Current House Picture<br /><br />

Current House Picture

Chippewa Lake Amusement Park is a historical landmark. Consequentially, the surrounding neighborhood was a sought after place to live. A specific home, at the address of 269 Rustic Rook, is now residence to William and Constance Glasenapp. Built in 1929, this cottage has a vintage, friendly, vibe. It not only preserves memories of the park but also brings them back to life every single day. The home itself is a model symbol of family life during the era of the park. Its also a good example of the general hospitality of the people living in the neighborhood and surrounding homes. Since the homes in the neighborhood are smaller and have barely any land attached, the could be built closer together. In general, the neighborhood had and still has a friendly, family-oriented vibe. Image Courtesy of: Glasenapp Family Archives View File Details Page

Roller Coaster Front Row<br /><br />

Roller Coaster Front Row

Of the three roller coasters at Chippewa Lake Amusement Park over its century of life, The Big Dipper was the fan favorite attraction. Being the first of its kind, the coaster was the biggest, boldest, most daring coaster that consisted of many hills and turns. Here, The Big Dipper, nicknamed “The Coaster”, is shown circa 1920. Photographed here, Connie Glasenapp (age 7) and her father, Glenn Turner (age 35) are seated in the front row of The Coaster. The Big Dipper, welcoming to people of all ages, contained daring levels of speed and thrill. Known across the world, Chippewa Lake Amusement Park continued to be a legend to all during its time. Image Courtesy of: Glasenapp Family Archives View File Details Page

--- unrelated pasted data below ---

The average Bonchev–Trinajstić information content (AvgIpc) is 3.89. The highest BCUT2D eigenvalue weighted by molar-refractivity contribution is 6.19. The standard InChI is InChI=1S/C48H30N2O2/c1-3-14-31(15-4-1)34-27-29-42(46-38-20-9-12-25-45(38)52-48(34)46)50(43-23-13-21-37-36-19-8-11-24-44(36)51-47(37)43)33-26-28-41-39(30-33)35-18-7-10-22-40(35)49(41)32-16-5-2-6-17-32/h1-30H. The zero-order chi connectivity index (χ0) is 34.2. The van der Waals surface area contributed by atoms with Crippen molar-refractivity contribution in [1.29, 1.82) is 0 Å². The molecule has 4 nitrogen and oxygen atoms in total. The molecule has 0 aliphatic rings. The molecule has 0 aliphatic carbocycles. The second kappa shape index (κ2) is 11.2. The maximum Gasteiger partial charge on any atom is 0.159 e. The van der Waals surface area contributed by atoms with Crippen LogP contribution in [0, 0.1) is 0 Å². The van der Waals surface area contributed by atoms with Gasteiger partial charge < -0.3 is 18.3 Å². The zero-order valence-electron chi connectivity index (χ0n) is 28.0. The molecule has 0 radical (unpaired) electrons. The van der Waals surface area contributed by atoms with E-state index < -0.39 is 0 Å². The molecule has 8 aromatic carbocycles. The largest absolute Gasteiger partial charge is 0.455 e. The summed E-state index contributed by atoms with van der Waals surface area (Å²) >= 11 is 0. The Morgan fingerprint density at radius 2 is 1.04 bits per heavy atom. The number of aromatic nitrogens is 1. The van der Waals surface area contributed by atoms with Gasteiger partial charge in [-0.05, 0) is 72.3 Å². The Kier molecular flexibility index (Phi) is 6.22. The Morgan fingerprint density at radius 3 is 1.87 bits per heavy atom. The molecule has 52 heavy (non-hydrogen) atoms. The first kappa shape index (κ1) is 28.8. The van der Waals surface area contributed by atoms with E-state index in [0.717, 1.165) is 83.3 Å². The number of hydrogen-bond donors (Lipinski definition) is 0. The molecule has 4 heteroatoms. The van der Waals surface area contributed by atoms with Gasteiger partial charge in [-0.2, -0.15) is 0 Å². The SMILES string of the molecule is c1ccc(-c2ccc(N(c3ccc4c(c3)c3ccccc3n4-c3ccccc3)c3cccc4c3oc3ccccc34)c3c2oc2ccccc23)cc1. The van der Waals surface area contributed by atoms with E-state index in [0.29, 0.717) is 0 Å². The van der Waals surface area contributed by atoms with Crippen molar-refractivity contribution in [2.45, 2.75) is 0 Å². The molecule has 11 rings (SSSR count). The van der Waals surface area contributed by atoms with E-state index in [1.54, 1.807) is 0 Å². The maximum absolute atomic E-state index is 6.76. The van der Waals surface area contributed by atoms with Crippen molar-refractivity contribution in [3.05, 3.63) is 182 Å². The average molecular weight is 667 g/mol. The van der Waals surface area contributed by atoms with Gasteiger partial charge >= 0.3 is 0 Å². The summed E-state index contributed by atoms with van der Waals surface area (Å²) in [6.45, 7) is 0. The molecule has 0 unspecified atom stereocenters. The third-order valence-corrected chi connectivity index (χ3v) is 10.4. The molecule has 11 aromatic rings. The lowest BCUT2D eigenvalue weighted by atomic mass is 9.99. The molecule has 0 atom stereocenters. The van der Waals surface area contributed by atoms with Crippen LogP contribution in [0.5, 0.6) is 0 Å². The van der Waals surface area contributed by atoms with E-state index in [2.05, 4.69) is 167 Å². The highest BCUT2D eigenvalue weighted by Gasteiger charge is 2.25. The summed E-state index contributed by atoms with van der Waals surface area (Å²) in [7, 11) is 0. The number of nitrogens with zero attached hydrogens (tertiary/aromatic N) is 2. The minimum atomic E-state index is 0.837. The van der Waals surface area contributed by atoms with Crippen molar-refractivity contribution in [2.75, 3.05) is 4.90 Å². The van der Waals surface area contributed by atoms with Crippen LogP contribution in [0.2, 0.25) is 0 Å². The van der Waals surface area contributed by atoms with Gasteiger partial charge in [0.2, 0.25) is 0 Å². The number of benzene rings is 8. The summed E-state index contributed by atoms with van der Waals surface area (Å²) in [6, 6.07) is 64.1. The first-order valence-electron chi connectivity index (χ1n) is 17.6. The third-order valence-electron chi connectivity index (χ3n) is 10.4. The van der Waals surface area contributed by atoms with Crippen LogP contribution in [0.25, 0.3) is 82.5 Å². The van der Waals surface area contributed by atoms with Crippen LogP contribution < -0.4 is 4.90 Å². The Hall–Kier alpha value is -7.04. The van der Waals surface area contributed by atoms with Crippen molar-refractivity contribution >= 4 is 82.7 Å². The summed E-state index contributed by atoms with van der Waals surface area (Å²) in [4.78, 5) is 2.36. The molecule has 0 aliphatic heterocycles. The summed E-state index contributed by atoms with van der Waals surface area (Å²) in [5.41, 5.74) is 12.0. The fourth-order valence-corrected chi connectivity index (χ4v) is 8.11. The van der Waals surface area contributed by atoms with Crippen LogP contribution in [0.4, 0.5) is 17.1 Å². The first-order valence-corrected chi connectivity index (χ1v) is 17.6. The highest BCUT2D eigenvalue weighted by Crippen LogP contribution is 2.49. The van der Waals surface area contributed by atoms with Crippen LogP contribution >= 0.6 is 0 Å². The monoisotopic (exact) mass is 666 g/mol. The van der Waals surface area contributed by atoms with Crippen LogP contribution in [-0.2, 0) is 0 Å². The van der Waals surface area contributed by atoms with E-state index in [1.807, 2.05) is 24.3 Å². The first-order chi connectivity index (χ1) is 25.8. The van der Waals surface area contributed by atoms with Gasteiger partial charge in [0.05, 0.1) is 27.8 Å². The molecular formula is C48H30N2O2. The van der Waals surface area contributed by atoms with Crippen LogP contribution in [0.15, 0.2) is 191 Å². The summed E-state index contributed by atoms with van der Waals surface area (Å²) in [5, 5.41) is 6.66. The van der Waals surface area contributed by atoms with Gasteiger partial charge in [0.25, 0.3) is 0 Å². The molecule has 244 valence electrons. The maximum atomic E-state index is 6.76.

Audio

House Background

The house, built in 1929, was used as a summer cottage. When first built, the house was in poor condition but with a little fixing it became liveable. View File Details Page

1920's Houses

Connie Glasenapp describes 1920's homes like her's and their qualities. There are many difference between homes build in the 1900's, and the ones built today. View File Details Page

Deteriorating Business

As time went on, "bigger and better" things such as Cedar Point and 6 Flags were created. Because of this, business at Chippewa Lake Amusement Park slowly started to decrease causing the business to eventually shut down. View File Details Page

"Chippewa is a culture"

Bill Glasenapp makes it clear that living in Chippewa on the lake isn't only a place to live, its a lifestyle and a culture. Residents here enjoy and appreciate the historical background of life on the lake. View File Details Page

Cite this Page:

Ali Martin, Maegen Holm, Riley Braun, “269 Rustic Rook, Chippewa OH,” Discover Medina, accessed March 24, 2017, http://discovermedina.org/items/show/267.